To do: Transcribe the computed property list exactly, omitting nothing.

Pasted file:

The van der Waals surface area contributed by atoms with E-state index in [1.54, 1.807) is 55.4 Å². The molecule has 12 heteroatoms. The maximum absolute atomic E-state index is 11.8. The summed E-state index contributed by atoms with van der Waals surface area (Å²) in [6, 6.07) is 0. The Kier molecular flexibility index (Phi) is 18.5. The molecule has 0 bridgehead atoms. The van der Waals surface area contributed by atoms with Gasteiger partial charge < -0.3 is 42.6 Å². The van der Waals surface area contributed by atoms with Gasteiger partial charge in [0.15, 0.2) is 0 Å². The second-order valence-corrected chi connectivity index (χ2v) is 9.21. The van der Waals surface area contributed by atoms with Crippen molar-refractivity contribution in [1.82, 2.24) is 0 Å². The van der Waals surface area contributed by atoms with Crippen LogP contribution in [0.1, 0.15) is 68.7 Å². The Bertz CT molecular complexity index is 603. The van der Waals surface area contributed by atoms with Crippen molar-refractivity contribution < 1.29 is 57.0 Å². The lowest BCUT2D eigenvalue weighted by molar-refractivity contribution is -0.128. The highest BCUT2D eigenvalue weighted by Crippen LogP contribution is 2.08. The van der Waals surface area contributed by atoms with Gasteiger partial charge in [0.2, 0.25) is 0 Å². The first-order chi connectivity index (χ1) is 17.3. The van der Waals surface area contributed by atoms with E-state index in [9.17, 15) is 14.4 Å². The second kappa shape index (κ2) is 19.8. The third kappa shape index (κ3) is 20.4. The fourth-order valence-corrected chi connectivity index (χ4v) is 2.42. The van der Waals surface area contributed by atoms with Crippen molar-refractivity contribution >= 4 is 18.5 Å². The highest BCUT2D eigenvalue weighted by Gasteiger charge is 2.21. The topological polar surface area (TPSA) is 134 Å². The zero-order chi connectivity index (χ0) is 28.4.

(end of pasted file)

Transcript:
The van der Waals surface area contributed by atoms with E-state index in [1.54, 1.807) is 55.4 Å². The molecule has 12 heteroatoms. The maximum absolute atomic E-state index is 11.8. The summed E-state index contributed by atoms with van der Waals surface area (Å²) in [6, 6.07) is 0. The Kier molecular flexibility index (Phi) is 18.5. The molecule has 0 bridgehead atoms. The van der Waals surface area contributed by atoms with Gasteiger partial charge < -0.3 is 42.6 Å². The van der Waals surface area contributed by atoms with Gasteiger partial charge in [0.15, 0.2) is 0 Å². The second-order valence-corrected chi connectivity index (χ2v) is 9.21. The van der Waals surface area contributed by atoms with Crippen molar-refractivity contribution in [1.82, 2.24) is 0 Å². The van der Waals surface area contributed by atoms with Crippen LogP contribution in [0.1, 0.15) is 68.7 Å². The Bertz CT molecular complexity index is 603. The van der Waals surface area contributed by atoms with Crippen molar-refractivity contribution < 1.29 is 57.0 Å². The lowest BCUT2D eigenvalue weighted by molar-refractivity contribution is -0.128. The highest BCUT2D eigenvalue weighted by Crippen LogP contribution is 2.08. The van der Waals surface area contributed by atoms with Gasteiger partial charge in [0.2, 0.25) is 0 Å². The first-order chi connectivity index (χ1) is 17.3. The van der Waals surface area contributed by atoms with E-state index in [9.17, 15) is 14.4 Å². The second kappa shape index (κ2) is 19.8. The third kappa shape index (κ3) is 20.4. The fourth-order valence-corrected chi connectivity index (χ4v) is 2.42. The van der Waals surface area contributed by atoms with Crippen molar-refractivity contribution >= 4 is 18.5 Å². The highest BCUT2D eigenvalue weighted by Gasteiger charge is 2.21. The topological polar surface area (TPSA) is 134 Å². The zero-order chi connectivity index (χ0) is 28.4.